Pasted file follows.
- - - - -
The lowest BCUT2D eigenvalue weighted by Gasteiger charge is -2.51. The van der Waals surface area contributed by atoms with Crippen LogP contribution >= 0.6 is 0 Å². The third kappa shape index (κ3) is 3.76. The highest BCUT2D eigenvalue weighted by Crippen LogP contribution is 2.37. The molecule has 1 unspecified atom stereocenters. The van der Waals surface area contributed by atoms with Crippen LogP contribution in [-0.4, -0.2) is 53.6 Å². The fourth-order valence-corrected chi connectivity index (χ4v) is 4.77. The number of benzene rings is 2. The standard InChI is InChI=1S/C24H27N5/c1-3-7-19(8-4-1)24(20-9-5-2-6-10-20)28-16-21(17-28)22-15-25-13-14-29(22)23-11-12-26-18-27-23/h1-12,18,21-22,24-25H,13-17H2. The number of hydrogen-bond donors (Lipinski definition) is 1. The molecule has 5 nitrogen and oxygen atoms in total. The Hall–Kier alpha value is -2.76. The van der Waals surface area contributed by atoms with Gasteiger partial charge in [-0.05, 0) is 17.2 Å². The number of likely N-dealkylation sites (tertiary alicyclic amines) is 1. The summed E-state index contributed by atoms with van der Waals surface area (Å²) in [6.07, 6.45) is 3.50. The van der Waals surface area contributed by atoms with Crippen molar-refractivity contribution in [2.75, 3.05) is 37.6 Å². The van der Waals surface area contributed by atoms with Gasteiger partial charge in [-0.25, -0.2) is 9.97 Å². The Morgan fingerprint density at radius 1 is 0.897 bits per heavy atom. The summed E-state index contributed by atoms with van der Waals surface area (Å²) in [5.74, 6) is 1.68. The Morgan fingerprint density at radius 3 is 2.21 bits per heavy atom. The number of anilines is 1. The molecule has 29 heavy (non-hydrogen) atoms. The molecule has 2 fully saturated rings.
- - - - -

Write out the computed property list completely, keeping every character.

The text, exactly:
The lowest BCUT2D eigenvalue weighted by Gasteiger charge is -2.51. The van der Waals surface area contributed by atoms with Crippen LogP contribution >= 0.6 is 0 Å². The third kappa shape index (κ3) is 3.76. The highest BCUT2D eigenvalue weighted by Crippen LogP contribution is 2.37. The molecule has 1 unspecified atom stereocenters. The van der Waals surface area contributed by atoms with Crippen LogP contribution in [-0.4, -0.2) is 53.6 Å². The fourth-order valence-corrected chi connectivity index (χ4v) is 4.77. The number of benzene rings is 2. The standard InChI is InChI=1S/C24H27N5/c1-3-7-19(8-4-1)24(20-9-5-2-6-10-20)28-16-21(17-28)22-15-25-13-14-29(22)23-11-12-26-18-27-23/h1-12,18,21-22,24-25H,13-17H2. The number of hydrogen-bond donors (Lipinski definition) is 1. The molecule has 5 nitrogen and oxygen atoms in total. The Hall–Kier alpha value is -2.76. The van der Waals surface area contributed by atoms with Gasteiger partial charge in [-0.05, 0) is 17.2 Å². The number of likely N-dealkylation sites (tertiary alicyclic amines) is 1. The summed E-state index contributed by atoms with van der Waals surface area (Å²) in [6.07, 6.45) is 3.50. The van der Waals surface area contributed by atoms with Crippen molar-refractivity contribution in [2.75, 3.05) is 37.6 Å². The van der Waals surface area contributed by atoms with Gasteiger partial charge in [-0.25, -0.2) is 9.97 Å². The Morgan fingerprint density at radius 1 is 0.897 bits per heavy atom. The summed E-state index contributed by atoms with van der Waals surface area (Å²) in [5.74, 6) is 1.68. The Morgan fingerprint density at radius 3 is 2.21 bits per heavy atom. The number of anilines is 1. The molecule has 29 heavy (non-hydrogen) atoms. The molecule has 2 fully saturated rings.